The Irony of Virtue: Ethics and American Power

The Irony of Virtue: Ethics and American Power

The Irony of Virtue: Ethics and American Power

The Irony of Virtue: Ethics and American Power

Synopsis

In this first-ever anthology of his most important work, Lefever takes a bold & lively march through the second half of the twentieth century. As an acute participant-observer who cares deeply about peace, freedom, & human dignity, Lefever became a neoconservative twenty years before Irving Kristol coined the term. For this volume, Lefever selected forty of his most influential essays from some 500 published pieces. They reveal his dramatic transformation from a liberal pacifist during World War II to a humane realist.

Excerpt

William E Buckley Jr.

The author has a story to tell, and he tells it vividly, modestly, engrossingly. Back then he was a religious pacifist. As he reflected on the challenges of the times he forsook that position and, to say it irreverently, carried God along with him. He decided that the Christian mandate required him to face problems as they existed. There was, for instance, the problem of the growing Soviet threat. of the Berlin Wall. of Cambodia and the bloodbath. These are events to deplore but also events against which to marshal the engines of foreign policy. Especially when such engines, like our own -- unlike those of any other power -- could be decisive in the struggle for peace and freedom.

So then, how should we be guided? Ernest Lefever, who calls himself a humane realist, does not go so far as to say that realism will take us to high roosts or usher in a new world order. President Reagan, acknowledging the author's contributions, many of them through the Ethics and Public Policy Center he established, nominated him to serve as assistant secretary of state for human rights, an office that could do much, quietly, to nudge history in more humane paths.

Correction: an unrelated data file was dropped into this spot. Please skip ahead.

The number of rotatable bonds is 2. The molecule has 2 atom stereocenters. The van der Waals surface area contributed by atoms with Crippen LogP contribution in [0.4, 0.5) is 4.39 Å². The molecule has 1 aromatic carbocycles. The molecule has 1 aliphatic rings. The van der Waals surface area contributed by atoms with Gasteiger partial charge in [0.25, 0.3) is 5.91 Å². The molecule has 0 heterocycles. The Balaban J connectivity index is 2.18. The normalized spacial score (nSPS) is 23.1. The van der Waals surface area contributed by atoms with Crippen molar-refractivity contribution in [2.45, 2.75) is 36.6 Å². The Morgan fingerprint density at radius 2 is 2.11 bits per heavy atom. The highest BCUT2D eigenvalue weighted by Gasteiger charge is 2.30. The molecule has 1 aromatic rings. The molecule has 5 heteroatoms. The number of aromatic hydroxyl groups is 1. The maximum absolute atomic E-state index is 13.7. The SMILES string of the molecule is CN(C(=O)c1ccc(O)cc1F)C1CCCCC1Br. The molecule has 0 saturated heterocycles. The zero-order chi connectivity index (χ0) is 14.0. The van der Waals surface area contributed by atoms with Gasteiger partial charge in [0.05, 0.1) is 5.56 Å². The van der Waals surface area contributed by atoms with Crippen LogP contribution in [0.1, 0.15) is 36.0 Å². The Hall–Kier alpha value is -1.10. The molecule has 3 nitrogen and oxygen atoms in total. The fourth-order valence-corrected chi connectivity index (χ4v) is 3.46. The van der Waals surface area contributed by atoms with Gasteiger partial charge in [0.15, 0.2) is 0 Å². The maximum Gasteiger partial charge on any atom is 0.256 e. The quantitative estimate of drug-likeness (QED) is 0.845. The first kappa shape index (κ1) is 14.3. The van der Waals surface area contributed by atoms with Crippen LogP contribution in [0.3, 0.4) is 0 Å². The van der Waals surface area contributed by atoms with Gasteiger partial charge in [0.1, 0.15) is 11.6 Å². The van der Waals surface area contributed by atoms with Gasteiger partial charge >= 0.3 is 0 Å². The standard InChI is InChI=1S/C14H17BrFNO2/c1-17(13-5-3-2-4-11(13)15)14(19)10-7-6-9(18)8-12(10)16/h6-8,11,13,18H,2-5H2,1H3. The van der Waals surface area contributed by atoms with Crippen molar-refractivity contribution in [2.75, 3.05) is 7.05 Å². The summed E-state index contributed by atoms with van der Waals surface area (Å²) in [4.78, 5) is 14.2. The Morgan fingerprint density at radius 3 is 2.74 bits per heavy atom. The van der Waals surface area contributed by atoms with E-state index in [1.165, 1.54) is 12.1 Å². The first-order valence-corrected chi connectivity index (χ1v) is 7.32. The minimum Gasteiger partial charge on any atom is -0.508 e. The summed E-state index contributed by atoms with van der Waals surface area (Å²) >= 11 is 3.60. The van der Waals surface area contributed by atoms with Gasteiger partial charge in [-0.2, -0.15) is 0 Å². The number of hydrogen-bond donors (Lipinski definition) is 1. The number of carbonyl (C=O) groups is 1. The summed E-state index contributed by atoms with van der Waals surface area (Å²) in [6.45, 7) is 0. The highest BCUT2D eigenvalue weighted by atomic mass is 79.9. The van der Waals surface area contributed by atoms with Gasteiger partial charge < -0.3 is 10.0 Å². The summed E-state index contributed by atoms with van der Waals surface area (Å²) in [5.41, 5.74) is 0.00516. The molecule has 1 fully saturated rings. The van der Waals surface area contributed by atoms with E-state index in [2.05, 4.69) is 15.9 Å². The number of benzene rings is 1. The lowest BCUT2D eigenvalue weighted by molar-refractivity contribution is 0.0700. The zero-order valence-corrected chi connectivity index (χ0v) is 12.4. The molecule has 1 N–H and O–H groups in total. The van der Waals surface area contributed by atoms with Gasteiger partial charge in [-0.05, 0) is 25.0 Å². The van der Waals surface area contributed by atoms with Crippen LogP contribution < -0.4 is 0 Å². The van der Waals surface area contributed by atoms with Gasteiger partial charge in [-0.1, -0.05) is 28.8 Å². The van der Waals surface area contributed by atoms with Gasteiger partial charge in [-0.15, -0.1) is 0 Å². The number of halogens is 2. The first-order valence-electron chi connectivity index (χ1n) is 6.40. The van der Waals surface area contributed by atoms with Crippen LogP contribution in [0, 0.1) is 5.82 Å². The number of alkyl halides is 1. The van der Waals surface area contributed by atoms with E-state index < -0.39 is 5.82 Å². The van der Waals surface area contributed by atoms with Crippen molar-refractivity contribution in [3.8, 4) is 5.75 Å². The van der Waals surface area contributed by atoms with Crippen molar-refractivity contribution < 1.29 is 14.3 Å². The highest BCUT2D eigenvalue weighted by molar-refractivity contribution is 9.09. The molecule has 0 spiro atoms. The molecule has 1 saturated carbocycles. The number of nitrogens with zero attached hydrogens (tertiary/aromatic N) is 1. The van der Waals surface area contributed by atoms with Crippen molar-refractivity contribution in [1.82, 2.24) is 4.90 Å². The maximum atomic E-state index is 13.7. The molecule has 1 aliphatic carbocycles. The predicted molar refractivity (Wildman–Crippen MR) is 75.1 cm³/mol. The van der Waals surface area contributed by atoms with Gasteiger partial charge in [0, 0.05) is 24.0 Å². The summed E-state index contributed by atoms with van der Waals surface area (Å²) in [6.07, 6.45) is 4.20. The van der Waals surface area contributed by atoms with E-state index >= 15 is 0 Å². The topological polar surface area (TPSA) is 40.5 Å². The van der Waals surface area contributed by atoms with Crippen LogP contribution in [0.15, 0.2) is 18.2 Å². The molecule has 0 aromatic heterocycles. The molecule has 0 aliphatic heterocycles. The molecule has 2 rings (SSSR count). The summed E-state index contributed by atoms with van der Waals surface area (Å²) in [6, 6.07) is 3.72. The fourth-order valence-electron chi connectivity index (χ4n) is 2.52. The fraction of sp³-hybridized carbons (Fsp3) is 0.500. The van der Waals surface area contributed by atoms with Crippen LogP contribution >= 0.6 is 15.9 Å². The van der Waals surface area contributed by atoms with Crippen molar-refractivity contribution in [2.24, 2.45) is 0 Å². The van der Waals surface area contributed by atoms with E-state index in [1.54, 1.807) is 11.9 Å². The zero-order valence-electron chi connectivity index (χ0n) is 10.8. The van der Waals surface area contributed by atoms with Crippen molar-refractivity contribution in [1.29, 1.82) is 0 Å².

Despite his demonstrated credentials for the post, Lefever ran into solid opposition from the liberal media and their Senate counterparts. How could that body be asked to confirm the presidential choice of someone who had so eloquently and steadfastly insisted on the relevance of ethics in the formulation of policy? and who, like Jeane Kirkpatrick, had drawn the crucial moral and political distinctions between totalitarian and authoritarian regimes?

So he stayed on with his center. I acknowledge as one of the most exciting intellectual and political moments of my life serving Mr. Lefever on the occasion when he brought the two giants together for the first and only time. Not until that day in November 1988 had Dr. Andrei Sakharov met Dr. Edward Teller.

I was studiously quiet on the issue that divided the Russian and the American but now take the liberty of reflecting on the encounter. the meeting of the two men responsible for the development of the hydrogen bomb in the two great societies locked in mortal combat was freighted . . .

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